Throughout the past year, all of us have been faced with a variety of challenges that have been difficult to deal with whether on a personal or societal level.

For many of us, our reactions to these challenges have been less than ideal; anger, blaming, guilt, frustration, and denial, to name a few.

Finding opportunities to meet up in person with friends and family during the pandemic has been frustrating for everybody.

For me, personally, containing my irritation so that I don’t react negatively to seemingly minor frustrations has proven very difficult.

Aside from my frustration with conflicting political narratives, I have been personally frustrated by my need to weigh my options with regards to medical insurance, housing alternatives, and car repair decisions.

For wealthier people, those decisions probably are less traumatic, but for me I see the need to continually shop around for better options.

So, a few weeks ago when I had trouble starting my car, I began to take a serious look at car repair options. I bought an extended warranty and immediately came to regret it.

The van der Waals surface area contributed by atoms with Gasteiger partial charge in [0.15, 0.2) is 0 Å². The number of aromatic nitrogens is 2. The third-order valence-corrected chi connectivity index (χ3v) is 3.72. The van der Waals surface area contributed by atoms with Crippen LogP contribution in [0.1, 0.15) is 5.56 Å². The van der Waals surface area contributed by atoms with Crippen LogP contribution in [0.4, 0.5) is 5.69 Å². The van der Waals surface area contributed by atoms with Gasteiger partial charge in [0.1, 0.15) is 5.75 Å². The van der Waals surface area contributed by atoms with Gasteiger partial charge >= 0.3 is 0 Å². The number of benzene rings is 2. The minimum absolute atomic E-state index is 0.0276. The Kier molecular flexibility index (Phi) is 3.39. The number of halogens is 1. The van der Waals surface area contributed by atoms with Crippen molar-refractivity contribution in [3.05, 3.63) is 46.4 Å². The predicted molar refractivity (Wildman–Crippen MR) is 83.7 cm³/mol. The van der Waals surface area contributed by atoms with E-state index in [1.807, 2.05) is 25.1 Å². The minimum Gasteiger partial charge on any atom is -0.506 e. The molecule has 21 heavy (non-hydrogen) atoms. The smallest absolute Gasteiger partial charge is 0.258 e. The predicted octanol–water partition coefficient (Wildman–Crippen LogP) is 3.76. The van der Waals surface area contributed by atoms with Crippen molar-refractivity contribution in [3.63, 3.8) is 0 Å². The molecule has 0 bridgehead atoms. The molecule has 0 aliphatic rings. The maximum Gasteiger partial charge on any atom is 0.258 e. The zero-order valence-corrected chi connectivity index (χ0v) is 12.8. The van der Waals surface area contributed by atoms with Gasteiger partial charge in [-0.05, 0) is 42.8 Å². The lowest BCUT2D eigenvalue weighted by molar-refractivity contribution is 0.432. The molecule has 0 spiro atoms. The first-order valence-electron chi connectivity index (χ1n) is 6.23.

That set me off on a journey from one local dealership/service provider to another as I weighed my options. Everybody I talked to was really nice.

Then I met with Nobert Gonzales of Antero Automotive in Buena Vista. His sincere, heartfelt kindness in the midst of my pandemic-induced reality check was just what I needed at this point in time.

I immediately cancelled the warranty, re-started my car repair savings account and accepted the personal risk that comes with owning a used car. But more than that, I am challenging myself to show the same degree of respect for others that Mr. Gonzales had shown me at that specific moment.

Why am I writing a letter to the editor about this?

Well, I’ve seen so much vitriol during these challenging times.

If positive change is to come out of their era of a worldwide pandemic, it’s the little acts of kindness and acknowledgement that need to be recognized and shared.

Norma Seneca Cady

Buena Vista

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